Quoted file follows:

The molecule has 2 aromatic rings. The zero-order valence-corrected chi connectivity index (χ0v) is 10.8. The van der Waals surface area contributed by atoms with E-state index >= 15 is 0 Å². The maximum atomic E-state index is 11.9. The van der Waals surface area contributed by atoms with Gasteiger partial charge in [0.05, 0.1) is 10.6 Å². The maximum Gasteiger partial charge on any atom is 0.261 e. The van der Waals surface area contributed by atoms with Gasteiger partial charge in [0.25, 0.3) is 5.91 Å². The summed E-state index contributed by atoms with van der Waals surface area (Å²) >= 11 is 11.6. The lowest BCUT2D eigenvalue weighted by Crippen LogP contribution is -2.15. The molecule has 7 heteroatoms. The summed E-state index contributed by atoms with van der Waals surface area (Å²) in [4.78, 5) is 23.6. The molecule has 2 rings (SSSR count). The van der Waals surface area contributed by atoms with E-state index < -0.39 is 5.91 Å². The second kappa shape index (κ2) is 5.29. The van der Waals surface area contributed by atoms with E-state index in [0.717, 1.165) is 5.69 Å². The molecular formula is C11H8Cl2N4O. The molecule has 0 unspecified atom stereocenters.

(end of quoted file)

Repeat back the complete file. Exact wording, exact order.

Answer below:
The molecule has 2 aromatic rings. The zero-order valence-corrected chi connectivity index (χ0v) is 10.8. The van der Waals surface area contributed by atoms with E-state index >= 15 is 0 Å². The maximum atomic E-state index is 11.9. The van der Waals surface area contributed by atoms with Gasteiger partial charge in [0.05, 0.1) is 10.6 Å². The maximum Gasteiger partial charge on any atom is 0.261 e. The van der Waals surface area contributed by atoms with Gasteiger partial charge in [0.25, 0.3) is 5.91 Å². The summed E-state index contributed by atoms with van der Waals surface area (Å²) >= 11 is 11.6. The lowest BCUT2D eigenvalue weighted by Crippen LogP contribution is -2.15. The molecule has 7 heteroatoms. The summed E-state index contributed by atoms with van der Waals surface area (Å²) in [4.78, 5) is 23.6. The molecule has 2 rings (SSSR count). The van der Waals surface area contributed by atoms with E-state index < -0.39 is 5.91 Å². The second kappa shape index (κ2) is 5.29. The van der Waals surface area contributed by atoms with E-state index in [0.717, 1.165) is 5.69 Å². The molecular formula is C11H8Cl2N4O. The molecule has 0 unspecified atom stereocenters.